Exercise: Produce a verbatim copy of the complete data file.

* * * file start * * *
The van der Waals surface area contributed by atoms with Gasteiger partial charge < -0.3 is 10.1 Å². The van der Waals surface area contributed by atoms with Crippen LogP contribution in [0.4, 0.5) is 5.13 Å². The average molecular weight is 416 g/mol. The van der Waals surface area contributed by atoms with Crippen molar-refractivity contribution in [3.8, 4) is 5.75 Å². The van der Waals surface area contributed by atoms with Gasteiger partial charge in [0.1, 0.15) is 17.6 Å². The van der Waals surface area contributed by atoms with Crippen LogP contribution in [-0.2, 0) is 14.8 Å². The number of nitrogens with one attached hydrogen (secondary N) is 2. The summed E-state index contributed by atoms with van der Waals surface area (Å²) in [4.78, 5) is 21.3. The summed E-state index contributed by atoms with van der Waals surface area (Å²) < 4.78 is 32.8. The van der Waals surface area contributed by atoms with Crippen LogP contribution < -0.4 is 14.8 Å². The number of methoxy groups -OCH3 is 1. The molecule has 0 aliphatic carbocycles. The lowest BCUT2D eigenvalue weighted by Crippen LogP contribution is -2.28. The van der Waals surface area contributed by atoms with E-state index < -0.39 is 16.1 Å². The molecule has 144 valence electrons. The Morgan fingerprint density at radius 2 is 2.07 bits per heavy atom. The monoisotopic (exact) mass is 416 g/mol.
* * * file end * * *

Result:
The van der Waals surface area contributed by atoms with Gasteiger partial charge < -0.3 is 10.1 Å². The van der Waals surface area contributed by atoms with Crippen LogP contribution in [0.4, 0.5) is 5.13 Å². The average molecular weight is 416 g/mol. The van der Waals surface area contributed by atoms with Crippen molar-refractivity contribution in [3.8, 4) is 5.75 Å². The van der Waals surface area contributed by atoms with Gasteiger partial charge in [0.1, 0.15) is 17.6 Å². The van der Waals surface area contributed by atoms with Crippen LogP contribution in [-0.2, 0) is 14.8 Å². The number of nitrogens with one attached hydrogen (secondary N) is 2. The summed E-state index contributed by atoms with van der Waals surface area (Å²) in [4.78, 5) is 21.3. The summed E-state index contributed by atoms with van der Waals surface area (Å²) < 4.78 is 32.8. The van der Waals surface area contributed by atoms with Crippen LogP contribution < -0.4 is 14.8 Å². The number of methoxy groups -OCH3 is 1. The molecule has 0 aliphatic carbocycles. The lowest BCUT2D eigenvalue weighted by Crippen LogP contribution is -2.28. The van der Waals surface area contributed by atoms with E-state index < -0.39 is 16.1 Å². The molecule has 144 valence electrons. The Morgan fingerprint density at radius 2 is 2.07 bits per heavy atom. The monoisotopic (exact) mass is 416 g/mol.